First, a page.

Approximately 10-15% of recognized pregnancies end in miscarriage. The main cause of miscarriage is attributed to chromosomal abnormalities in the embryos. Approximately 70-80% of miscarriages occur due to chromosomal defects in the embryo. Unfortunately, as women age, their eggs age as well. The older an egg gets, the greater the chance for chromosomal abnormalities in an embryo formed from that egg. If an embryo has a chromosomal abnormality, there is a much greater chance the pregnancy will end in miscarriage. Less than one percent of chromosomally abnormal fetuses are live born.
Chromosomes come in pairs. Each parent contributes half of their child’s genetic makeup. 23 chromosomes are inherited from each parent giving the total of 46. During fertilization, some embryos get one too many of a certain chromosome (trisomy) whereas some embryos may be missing one chromosome (monosomy). These types of abnormalities are known as aneuploidies. The most common form of aneuploidy in humans is Down’s syndrome. Babies with Down’s Syndrome are born with an extra copy of chromosome 21 (trisomy 21). Next to Down’s Syndrome, the most common abnormalities found are trisomy 13 and trisomy 18.
Previous research has shown that women who have a live birth of a baby with an aneuploidy such as Down Syndrome are at an increased risk for another baby with the same or different aneuploidy. However, it is not clear if women who has a miscarriage due to an aneuploidy are at higher risk for another baby with an aneuploidy.
A study performed recently investigated whether a history of spontaneous miscarriage predicted an increased risk of fetal aneuploidy.
A total of 46,939 pregnant women were included in this study. Of these, 80.1% were over the age of 35. Older age was the primary reason that these women were referred for prenatal testing. Patients underwent invasive prenatal testing using either amniocentesis-removal of fluid from the amniotic sac surrounding the fetus or Chorionic Villus Sampling (CVS)- removal of placental tissue to determine the chromosomal make-up (karyotype) of the fetus.
Women were excluded from the study if they had a known genetic condition related to aneuploidy, prior pregnancy with aneuploidy, or previous multiple pregnancies. After the testing was completed, a pregnancy history for each patient was obtained, including the number of prior miscarriages.
Researchers determined whether a fetus harbored any type of aneuploidy, whether an aneuploidy was in one of the three most common (trisomy 13, trisomy 18 or trisomy 21) and whether the mother had any previous miscarriages.
Results: Miscarriage increases the risk for aneuploidy
The rate of trisomy 13, 18, or 21 amongst all women referred for testing was 1.21% and for any aneuploidy the rate was 1.49%. The more miscarriages in a woman’s history, the more likely she was to be carrying a fetus with an aneuploidy. Trisomies increased from 1.10% in women with no prior spontaneous miscarriages to 1.70% in women with 3 or more miscarriages. The rate of general aneuploidy increased the same way from 1.39% to 2.18%.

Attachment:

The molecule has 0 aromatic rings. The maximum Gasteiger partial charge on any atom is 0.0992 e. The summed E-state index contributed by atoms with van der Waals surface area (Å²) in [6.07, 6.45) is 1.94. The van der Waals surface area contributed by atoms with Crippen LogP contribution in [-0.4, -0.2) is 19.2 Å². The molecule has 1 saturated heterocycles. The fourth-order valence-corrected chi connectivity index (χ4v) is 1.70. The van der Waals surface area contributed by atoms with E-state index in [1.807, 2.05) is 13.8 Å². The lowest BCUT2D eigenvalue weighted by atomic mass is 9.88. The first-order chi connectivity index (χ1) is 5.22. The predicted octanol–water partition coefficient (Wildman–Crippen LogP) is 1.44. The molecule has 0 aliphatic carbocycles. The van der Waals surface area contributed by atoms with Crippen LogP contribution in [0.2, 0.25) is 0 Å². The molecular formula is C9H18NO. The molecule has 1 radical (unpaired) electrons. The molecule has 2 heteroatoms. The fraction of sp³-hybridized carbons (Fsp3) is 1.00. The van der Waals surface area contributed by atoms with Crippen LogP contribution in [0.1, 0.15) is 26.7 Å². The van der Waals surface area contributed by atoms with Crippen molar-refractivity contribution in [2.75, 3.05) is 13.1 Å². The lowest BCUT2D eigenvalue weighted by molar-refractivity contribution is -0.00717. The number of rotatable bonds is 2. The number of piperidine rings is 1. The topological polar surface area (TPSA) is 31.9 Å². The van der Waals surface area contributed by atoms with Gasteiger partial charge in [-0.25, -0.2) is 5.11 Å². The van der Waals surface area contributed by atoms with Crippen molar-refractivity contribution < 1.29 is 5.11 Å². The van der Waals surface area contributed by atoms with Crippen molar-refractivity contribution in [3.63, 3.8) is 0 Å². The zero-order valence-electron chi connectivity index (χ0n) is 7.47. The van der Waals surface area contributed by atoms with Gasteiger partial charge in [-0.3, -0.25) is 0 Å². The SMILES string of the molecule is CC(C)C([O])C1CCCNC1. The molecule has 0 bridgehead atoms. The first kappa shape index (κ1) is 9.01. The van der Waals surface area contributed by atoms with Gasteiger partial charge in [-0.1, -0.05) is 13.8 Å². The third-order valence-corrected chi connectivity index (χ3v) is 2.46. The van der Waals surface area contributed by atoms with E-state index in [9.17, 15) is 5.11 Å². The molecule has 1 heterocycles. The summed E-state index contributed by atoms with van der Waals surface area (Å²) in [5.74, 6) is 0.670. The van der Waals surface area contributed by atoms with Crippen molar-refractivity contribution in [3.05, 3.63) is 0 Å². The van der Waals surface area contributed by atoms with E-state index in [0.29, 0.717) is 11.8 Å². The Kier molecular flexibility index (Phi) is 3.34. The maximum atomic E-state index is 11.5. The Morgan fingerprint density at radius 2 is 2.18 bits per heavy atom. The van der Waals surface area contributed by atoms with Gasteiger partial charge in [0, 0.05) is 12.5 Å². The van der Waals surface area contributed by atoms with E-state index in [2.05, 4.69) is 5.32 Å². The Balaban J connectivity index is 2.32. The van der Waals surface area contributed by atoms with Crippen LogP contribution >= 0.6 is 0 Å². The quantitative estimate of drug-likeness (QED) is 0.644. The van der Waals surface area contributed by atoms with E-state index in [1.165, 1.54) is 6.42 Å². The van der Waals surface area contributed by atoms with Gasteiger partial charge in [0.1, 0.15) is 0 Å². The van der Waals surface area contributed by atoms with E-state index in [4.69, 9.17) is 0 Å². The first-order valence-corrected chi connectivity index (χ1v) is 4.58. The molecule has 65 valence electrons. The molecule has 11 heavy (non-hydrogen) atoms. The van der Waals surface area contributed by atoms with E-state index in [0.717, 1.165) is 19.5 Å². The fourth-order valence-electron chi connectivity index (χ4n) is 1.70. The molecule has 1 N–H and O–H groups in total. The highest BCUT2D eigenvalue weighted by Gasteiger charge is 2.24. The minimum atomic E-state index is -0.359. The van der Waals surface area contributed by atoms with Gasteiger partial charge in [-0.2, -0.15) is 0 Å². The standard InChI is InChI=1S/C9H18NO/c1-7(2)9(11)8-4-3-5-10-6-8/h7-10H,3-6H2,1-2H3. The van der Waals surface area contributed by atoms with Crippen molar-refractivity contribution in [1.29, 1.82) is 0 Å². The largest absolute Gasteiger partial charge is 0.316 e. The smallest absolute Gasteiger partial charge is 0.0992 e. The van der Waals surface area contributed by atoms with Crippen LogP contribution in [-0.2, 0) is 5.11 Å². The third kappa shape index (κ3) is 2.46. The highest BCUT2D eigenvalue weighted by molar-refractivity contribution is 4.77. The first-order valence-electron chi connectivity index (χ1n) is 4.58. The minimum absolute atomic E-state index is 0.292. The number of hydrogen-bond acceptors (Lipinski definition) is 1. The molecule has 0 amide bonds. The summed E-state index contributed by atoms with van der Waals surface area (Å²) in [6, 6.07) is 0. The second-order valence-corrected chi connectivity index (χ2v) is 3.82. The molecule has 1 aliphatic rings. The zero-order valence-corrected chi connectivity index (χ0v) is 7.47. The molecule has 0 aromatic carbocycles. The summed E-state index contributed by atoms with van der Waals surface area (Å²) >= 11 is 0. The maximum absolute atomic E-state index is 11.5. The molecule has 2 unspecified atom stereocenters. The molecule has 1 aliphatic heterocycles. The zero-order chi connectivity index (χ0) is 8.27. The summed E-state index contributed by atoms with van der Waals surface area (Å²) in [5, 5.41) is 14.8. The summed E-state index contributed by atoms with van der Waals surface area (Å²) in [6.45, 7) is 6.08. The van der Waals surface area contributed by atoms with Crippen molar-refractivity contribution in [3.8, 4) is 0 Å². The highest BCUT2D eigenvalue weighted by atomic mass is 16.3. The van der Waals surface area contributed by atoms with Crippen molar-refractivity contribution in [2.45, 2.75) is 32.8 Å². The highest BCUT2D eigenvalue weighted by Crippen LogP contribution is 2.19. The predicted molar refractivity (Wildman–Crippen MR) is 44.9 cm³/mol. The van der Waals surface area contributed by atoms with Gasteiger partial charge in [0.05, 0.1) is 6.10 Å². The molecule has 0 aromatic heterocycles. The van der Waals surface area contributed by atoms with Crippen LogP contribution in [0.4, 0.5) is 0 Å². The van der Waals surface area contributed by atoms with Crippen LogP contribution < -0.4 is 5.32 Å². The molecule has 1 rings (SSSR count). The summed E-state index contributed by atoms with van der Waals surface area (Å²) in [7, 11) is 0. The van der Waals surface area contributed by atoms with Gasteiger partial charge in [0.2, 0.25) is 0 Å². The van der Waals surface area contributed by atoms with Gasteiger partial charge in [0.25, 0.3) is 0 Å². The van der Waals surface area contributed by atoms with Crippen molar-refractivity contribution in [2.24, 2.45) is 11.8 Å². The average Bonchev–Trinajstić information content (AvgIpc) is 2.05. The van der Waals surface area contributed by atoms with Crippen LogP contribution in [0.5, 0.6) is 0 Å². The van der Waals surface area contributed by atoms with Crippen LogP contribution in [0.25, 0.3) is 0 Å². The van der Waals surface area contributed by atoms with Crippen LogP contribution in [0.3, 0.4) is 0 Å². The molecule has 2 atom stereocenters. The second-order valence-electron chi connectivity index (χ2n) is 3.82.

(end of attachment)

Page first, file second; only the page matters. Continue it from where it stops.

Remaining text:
For each miscarriage in a woman’s history, the chance for having a baby with an aneuploidy went up by 13%.
Because maternal age and aneuploidy are closely related, women were separated into groups younger than 35 and women 35 and older. Analysis revealed that younger women did not seem to be at increased risk.
Stated another way, for a woman with a prior risk of 1 in 300 for Down syndrome, 3 previous spontaneous abortions would increase that risk by 47% to 1 in 204. For a woman with a prior risk of any aneuploidy of 1 in 280, 3 previous spontaneous miscarriages would increase the risk to 51% to 1 in 185.
Miscarriage Study Limitations
The study suggests that the risk of aneuploidy increased with an increasing number of prior spontaneous miscarriages in women 35 and over.
This study had several limitations. Firstly, chromosomal analysis of the mothers themselves was not available. It is possible that some women had miscarriages because of an unknown genetic pre-disposition of certain defects related to aneuploidy. They were also limited by the information collected during the study. For instance, the ages of the fetuses at the time of the previous miscarriages were not known. Miscarriages earlier in pregnancy are a greater indication for aneuploidy. Later in pregnancy, the association of aneuploidy is not as great. Also, the maternal ages at the time of the previous miscarriages were not known either.
Miscarriage study conclusions
The data from this study supports the theory that previous miscarriages increase the chances of subsequent fetal chromosomal abnormalities particularly in pregnancies that occur in women who are 35 years of age or older.